Nachum, “mea culpa”. Indeed I never read “Torah u’Madda”, and I got the quote from Artscroll’s biography of Rav Samson Raphael Hirsch. It is true that secondhand quotes lack the context of the original, and can be (and often are) made to say whatever the one citing them wants them to say (ellipses, especially, should raise a red flag). But my understanding of that quote was reinforced by R’ Lamm’s comments in the Forward article; I could find no other way to explain them. But rather than relying on secondhand sources, I will take your advice and get the book. In the meantime, though, I echo Mr. Reisman’s request to post the entire quote.

    Menachem, your analogy holds true only if you can demonstrate that the members of Neturei Karta were raised in “regular Chareidi” homes and attended “regular Chareidi” yeshivos and turned out the way they did. Is that the case? I don’t think so. In any case, Neturei Karta are their own people; they don’t subscribe to any philosophy but their own. Feldman doesn’t subscribe to MO philosophy, either, of course, but what should ring alarm bells is that he was able to convince himself that he does. And Jonathon’s post obviously doesn’t constitute “self-criticism”, but as I pointed out, many of the comments regarding Chareidim on this blog are hardly intended to be constructive either, if you know what (and who) I mean.

    Moshe, your comment that a Chareidi who fails to become a Talmid Chacham will simply become a drain on society is exactly the type of generalization that many commenters here accused Jonathan of making. I don’t live in Israel so I can’t comment on the situation there, but here in America that statement is patently false. Maybe I misunderstood you. If so, please clarify.

  13. L Oberstein says:

    “Can’t we all just get along?” Rodney King
    “Sliding To The Right” makes similar criticsms of Modern Orthodoxy, which he calls ” counterpuntalism”. Heilman, the author, is clearly pro-modern orthodox.
    I am glad that I live in a community where I can hang out with the chassidim one day, the sephardim the next, go to a kiddush at the Agudah and still be modern orthodox when I so desire. I was rasied to be a Jew, not a hyphenated Jew.
    As far as living in more than one world and trying to balance competing lifestyles, read Heilman’s book and see that he says it really can’t be done. One or the other has to give. So, let’s not all be so hyper-sensative to criticism, we are all one family.

  14. Mark says:

    Moshe Brissman,

    “Whereas, to my sorrow, if a Charedi fails to become a talmid chacham, he will simply become a drain on society, and contibute nothing whatsoever.”

    I’ve read lots of outlandish claims in this site but this has got to be the winner by a long shot. Many of my fellow students and yeshivah mates didn’t develop into great talmidei chachamim and are extremely high functioning members of society contributing as much as anyone else I know. Among them are doctors, lawyers, accountants, small business owners of every kind etc…The point is so obvious it hardly needs to be said.

  15. Baruch Horowitz says:

    “The necessicity of making room in society for different kinds of people, and not just a section of the population is something that RJR has been writing about in regards to Charedi society as well. Judging by the feedback his article has received, it was a mistake to write this piece, since it only resulted in yet another round of pointless and divisive MO/charedi bickering. We should try to promote unity in klal yisrael, not the opposite”.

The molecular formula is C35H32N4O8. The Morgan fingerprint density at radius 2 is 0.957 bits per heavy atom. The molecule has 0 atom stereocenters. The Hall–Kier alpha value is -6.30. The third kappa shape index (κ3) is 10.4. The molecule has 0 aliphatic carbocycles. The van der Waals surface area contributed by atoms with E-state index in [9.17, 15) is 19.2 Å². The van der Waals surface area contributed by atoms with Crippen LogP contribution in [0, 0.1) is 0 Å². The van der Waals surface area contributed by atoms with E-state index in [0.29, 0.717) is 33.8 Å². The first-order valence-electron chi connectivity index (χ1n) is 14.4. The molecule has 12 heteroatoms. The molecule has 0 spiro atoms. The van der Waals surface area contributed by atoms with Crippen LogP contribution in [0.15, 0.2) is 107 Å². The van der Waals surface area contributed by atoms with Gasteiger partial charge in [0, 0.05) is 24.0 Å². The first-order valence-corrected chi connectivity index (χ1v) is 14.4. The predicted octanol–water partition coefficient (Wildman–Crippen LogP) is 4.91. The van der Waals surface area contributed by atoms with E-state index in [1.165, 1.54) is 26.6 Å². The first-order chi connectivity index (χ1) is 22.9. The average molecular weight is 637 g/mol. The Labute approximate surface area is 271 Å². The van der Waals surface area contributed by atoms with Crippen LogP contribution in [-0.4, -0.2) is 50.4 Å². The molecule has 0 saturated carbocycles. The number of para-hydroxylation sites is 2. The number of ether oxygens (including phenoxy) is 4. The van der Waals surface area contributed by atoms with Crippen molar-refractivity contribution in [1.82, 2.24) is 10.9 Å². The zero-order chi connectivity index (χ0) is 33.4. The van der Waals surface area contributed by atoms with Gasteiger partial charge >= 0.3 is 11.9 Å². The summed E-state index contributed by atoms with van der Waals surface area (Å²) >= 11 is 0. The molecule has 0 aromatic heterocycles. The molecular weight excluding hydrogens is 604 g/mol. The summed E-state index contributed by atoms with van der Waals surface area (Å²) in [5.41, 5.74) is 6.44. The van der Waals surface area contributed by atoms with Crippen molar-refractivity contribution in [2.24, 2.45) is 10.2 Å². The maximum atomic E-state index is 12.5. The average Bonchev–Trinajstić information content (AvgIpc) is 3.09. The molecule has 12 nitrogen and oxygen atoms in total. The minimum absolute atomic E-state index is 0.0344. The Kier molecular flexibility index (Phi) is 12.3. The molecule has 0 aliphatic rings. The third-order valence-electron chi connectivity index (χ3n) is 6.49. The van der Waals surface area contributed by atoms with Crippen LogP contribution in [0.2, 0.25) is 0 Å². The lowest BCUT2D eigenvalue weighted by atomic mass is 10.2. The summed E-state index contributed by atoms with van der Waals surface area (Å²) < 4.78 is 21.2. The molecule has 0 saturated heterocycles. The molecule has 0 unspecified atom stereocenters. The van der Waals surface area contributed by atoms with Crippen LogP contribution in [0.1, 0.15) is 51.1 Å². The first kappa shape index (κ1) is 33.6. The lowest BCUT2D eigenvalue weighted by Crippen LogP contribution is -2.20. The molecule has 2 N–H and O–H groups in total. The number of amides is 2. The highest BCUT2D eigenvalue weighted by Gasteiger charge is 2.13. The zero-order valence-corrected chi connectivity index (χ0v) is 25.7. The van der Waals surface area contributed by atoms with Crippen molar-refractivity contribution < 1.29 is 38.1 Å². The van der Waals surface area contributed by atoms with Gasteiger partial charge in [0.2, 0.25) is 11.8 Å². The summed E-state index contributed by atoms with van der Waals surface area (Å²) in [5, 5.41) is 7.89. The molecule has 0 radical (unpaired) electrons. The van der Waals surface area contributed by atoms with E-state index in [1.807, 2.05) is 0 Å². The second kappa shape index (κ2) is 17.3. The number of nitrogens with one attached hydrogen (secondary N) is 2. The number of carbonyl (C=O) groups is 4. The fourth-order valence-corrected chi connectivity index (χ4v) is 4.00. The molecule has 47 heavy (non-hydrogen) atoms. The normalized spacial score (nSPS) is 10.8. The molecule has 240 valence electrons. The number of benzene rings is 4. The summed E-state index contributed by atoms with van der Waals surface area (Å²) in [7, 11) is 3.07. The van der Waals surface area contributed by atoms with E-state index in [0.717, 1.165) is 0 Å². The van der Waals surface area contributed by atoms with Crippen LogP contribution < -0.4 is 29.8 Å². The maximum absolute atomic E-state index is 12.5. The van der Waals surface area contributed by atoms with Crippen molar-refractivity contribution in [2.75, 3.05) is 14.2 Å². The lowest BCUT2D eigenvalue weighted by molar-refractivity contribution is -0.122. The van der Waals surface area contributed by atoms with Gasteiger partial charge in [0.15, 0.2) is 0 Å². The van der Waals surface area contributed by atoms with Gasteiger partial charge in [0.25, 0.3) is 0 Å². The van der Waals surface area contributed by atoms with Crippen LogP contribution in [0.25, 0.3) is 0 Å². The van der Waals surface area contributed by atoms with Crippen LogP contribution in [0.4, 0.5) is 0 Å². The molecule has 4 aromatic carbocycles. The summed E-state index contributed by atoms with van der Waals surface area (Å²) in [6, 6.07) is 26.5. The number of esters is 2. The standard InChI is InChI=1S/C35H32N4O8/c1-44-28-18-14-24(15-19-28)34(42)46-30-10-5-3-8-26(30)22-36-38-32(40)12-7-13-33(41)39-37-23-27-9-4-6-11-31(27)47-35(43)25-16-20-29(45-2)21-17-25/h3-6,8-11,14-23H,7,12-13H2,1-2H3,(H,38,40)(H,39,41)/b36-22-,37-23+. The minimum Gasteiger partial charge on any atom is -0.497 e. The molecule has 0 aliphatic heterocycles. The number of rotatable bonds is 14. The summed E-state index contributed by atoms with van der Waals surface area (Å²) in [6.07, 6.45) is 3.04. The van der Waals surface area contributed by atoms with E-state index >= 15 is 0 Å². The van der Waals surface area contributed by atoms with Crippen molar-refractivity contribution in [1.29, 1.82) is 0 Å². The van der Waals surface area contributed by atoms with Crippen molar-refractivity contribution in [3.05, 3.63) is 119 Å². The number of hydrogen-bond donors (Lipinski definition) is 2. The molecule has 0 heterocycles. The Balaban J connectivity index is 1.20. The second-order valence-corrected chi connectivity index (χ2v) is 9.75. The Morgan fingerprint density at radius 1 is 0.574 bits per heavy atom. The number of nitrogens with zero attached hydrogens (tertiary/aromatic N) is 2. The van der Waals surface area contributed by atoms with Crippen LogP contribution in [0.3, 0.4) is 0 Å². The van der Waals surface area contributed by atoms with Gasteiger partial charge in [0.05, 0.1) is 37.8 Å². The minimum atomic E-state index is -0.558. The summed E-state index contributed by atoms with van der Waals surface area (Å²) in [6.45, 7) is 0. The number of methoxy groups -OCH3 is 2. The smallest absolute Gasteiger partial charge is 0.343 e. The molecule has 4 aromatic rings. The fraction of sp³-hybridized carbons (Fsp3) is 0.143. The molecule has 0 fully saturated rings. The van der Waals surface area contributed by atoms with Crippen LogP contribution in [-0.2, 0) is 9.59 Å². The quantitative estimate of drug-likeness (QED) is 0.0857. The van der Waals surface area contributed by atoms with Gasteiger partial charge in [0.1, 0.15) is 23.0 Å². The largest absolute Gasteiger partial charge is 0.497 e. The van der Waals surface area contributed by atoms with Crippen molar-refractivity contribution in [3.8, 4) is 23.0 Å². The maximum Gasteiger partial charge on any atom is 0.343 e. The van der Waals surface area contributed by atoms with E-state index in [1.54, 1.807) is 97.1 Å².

I do not know of a solution to promoting unity on blogs, other than learning from experience, and seeing what works and what does not; at least for me, that’s an ongoing process.

    As far as JR’s article, perhaps it could have been improved by candidly discussing Charedi ideology’s strengths and weaknesses in the very same article, especially since the critique was coming from an outsider to Modern Orthodoxy. That way, it would have not been perceived as solely focusing on Modern Orthodox ideology’s weak points, and might not have prompted defensive reactions.

  16. dr. william gewirtz says:

    Mr. Reisman (#59) – you meant 55 and (#45) the tenth Yartzeit is coming up, I beleive and dead men tell no tales but they are easier to misquote.

    Now the real 54: First, you might be asking R. Lamm to violate an important edict of chazal: the modern day equivalent of “discuss maaseh berashit in pubic and, to boot, with those not properly prepared.” You are tossing around ideas and words in an area where angels fear to tread/blog. Second, when you ask someone of R. Lamm’s stature to discuss a topic, you do not give him even a partial, paltry list of your suggested Mareh Mekomot, he gives them to you.

  17. Moshe Brissman says:

    I thought Dr. Kaplan summed it up very nicely in his one sentence (to paraphrase): Jonathan Rosenblum judges Modern orthodoxy by its weak links, rather than the strong ones; does he do the same for charedim?

    I would add that if somone goes to a modern orthodx school and fails to be a talmid chacahm, he will still generally contribute to society generally and frum society specifically. Whereas, to my sorrow, if a Charedi fails to become a talmid chacham, he will simply become a drain on society, and contibute nothing whatsoever. If we stipulate that each system produces the same average of failures and successes – for stipulate we must, in the absence of proof – how can any one deny the modern system is better?

  18. Baruch Horowitz says:

    Lawrence Reismnan,

    See PDF linked below.

    On page 66, R. Schiller concedes that R. Lamm “could have found a clearer phrase to express his point” regarding ” different perspectives” and the primacy of Torah, but on page 67, points to an omitted sentence, which he says give a different understanding of R. Lamm, and explains why R. Lamm chose his wording.